The GoFunction tries to automatically determine your project root, that is the root of your golang project. This is usually where the top level go.mod file or vendor folder of your project is located. When bundling in a Docker container, the moduleDir is used as the source (/asset-input) for the volume mounted in the container.

The CDK will walk up parent folders starting from the current working directory until it finds a folder containing a go.mod file.

Alternatively, you can specify the moduleDir prop manually. In this case you need to ensure that this path includes entry and any module/dependencies used by your function. Otherwise bundling will fail.

Runtime

The GoFunction can be used with either the GO_1_X runtime or the provided runtimes (PROVIDED/PROVIDED_AL2). By default it will use the PROVIDED_AL2 runtime. The GO_1_X runtime does not support things like Lambda Extensions, whereas the provided runtimes do. The aws-lambda-go library has built in support for the provided runtime as long as you name the handler bootstrap (which we do by default).

Dependencies

The construct will attempt to figure out how to handle the dependencies for your function. It will do this by determining whether or not you are vendoring your dependencies. It makes this determination by looking to see if there is a vendor folder at the mod file path.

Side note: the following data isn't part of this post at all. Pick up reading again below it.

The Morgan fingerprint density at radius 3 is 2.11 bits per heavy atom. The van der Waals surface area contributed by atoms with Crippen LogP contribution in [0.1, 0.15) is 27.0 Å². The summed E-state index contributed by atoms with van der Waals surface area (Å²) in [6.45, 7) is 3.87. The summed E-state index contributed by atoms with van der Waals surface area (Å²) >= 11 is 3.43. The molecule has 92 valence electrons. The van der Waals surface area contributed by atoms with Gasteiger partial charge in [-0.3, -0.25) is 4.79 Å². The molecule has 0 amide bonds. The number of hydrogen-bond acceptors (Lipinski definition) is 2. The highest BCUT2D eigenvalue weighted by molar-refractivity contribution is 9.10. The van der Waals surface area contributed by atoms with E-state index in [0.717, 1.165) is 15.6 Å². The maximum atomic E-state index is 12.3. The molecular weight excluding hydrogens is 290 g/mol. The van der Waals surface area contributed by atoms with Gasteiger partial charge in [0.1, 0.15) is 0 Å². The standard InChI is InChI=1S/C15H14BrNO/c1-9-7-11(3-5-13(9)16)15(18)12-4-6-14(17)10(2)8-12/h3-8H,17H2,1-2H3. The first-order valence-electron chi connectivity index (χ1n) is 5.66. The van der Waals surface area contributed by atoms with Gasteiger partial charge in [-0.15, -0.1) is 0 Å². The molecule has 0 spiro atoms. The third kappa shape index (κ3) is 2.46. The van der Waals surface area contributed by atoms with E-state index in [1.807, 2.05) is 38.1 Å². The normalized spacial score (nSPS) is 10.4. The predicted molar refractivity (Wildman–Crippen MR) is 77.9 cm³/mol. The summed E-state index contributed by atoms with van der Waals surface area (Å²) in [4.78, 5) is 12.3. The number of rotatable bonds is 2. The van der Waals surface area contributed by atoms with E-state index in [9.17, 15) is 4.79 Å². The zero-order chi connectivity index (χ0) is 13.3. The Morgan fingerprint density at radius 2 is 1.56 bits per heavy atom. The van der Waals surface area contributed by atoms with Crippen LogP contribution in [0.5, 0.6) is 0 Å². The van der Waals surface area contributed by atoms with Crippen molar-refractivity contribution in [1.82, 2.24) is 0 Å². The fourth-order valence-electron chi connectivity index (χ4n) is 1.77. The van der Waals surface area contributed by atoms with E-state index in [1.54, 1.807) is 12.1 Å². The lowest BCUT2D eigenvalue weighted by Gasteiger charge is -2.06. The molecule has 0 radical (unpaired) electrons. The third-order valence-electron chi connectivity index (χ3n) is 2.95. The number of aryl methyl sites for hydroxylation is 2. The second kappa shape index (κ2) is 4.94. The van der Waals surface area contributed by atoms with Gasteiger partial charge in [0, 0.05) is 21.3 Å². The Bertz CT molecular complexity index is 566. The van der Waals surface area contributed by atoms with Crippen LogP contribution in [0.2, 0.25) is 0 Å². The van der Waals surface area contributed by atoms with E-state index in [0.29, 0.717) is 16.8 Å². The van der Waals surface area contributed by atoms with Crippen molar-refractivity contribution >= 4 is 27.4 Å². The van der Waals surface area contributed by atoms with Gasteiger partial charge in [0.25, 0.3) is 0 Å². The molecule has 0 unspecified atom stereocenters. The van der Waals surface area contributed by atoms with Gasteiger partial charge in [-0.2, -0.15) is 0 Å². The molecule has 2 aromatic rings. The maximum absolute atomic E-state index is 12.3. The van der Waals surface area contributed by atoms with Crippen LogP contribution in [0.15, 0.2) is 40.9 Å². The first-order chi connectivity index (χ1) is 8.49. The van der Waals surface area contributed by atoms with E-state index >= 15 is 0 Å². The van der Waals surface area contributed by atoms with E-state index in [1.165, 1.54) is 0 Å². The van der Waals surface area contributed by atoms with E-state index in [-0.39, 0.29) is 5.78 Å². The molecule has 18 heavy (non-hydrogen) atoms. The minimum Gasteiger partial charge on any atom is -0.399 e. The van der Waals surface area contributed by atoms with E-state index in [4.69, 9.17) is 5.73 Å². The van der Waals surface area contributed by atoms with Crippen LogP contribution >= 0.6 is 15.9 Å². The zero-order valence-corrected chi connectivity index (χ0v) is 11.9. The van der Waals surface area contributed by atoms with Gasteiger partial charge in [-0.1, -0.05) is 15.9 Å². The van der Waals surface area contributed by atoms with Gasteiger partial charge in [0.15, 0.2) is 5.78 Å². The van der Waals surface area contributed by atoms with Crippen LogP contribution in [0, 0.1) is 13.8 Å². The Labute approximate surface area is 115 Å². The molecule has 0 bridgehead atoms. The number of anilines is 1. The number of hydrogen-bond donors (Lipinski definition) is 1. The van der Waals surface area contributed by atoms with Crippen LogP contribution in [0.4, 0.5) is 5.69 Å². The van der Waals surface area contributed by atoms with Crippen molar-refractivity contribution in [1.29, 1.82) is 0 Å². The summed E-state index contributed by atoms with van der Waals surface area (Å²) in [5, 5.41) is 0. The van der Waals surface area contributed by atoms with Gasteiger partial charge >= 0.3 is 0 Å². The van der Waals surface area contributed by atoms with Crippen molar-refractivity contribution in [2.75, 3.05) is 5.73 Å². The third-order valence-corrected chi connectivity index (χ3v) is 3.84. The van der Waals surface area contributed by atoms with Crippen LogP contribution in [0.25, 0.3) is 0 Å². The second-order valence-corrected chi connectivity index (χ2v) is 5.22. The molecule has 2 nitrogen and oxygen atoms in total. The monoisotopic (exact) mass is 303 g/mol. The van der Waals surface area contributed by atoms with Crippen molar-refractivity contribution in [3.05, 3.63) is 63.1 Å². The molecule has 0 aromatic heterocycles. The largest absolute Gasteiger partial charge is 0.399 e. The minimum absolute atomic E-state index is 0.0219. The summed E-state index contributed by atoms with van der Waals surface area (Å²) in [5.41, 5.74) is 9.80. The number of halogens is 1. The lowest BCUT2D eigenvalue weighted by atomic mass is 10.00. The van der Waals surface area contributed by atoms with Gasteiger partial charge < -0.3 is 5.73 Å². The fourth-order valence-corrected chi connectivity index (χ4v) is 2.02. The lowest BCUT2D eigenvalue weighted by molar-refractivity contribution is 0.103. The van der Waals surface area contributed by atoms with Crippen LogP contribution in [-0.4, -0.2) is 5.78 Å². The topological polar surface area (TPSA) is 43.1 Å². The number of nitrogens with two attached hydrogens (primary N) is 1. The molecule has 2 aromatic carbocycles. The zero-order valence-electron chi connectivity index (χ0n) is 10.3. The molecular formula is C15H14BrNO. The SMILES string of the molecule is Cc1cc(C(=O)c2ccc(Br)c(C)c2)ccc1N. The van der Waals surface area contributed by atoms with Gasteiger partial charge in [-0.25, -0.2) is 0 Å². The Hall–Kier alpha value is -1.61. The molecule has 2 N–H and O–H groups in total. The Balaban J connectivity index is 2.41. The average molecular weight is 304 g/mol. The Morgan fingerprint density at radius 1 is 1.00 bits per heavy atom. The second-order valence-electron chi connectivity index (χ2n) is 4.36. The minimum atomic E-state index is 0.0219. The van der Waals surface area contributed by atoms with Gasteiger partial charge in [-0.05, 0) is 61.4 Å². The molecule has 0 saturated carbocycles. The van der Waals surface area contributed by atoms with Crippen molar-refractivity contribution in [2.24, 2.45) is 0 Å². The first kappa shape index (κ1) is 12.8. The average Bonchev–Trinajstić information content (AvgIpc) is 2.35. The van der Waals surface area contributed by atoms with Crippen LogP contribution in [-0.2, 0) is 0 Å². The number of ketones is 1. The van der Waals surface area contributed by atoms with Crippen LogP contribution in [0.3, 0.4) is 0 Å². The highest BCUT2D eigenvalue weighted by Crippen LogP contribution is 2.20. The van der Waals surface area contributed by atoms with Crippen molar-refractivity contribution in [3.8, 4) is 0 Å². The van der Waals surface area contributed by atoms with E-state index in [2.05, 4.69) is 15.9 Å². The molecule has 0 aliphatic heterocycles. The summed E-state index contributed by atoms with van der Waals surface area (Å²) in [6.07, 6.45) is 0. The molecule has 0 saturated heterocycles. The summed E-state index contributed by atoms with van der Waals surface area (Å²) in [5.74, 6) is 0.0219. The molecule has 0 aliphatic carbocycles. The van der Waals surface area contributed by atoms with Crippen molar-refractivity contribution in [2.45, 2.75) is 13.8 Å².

With this information the construct can determine what commands to run. You will generally fall into two scenarios:

  1. You are using vendoring (indicated by the presence of a vendor folder) In this case go build will be run with -mod=vendor set
  2. You are not using vendoring (indicated by the absence of a vendor folder) If you are not vendoring then go build will be run without -mod=vendor since the default behavior is to download dependencies

All other properties of lambda.Function are supported, see also the AWS Lambda construct library.

Environment

By default the following environment variables are set for you:

Use the environment prop to define additional environment variables when go runs:

 // Example automatically generated without compilation. See https://github.com/aws/jsii/issues/826
 GoFunction.Builder.create(this, "handler")
         .entry("app/cmd/api")
         .bundling(Map.of(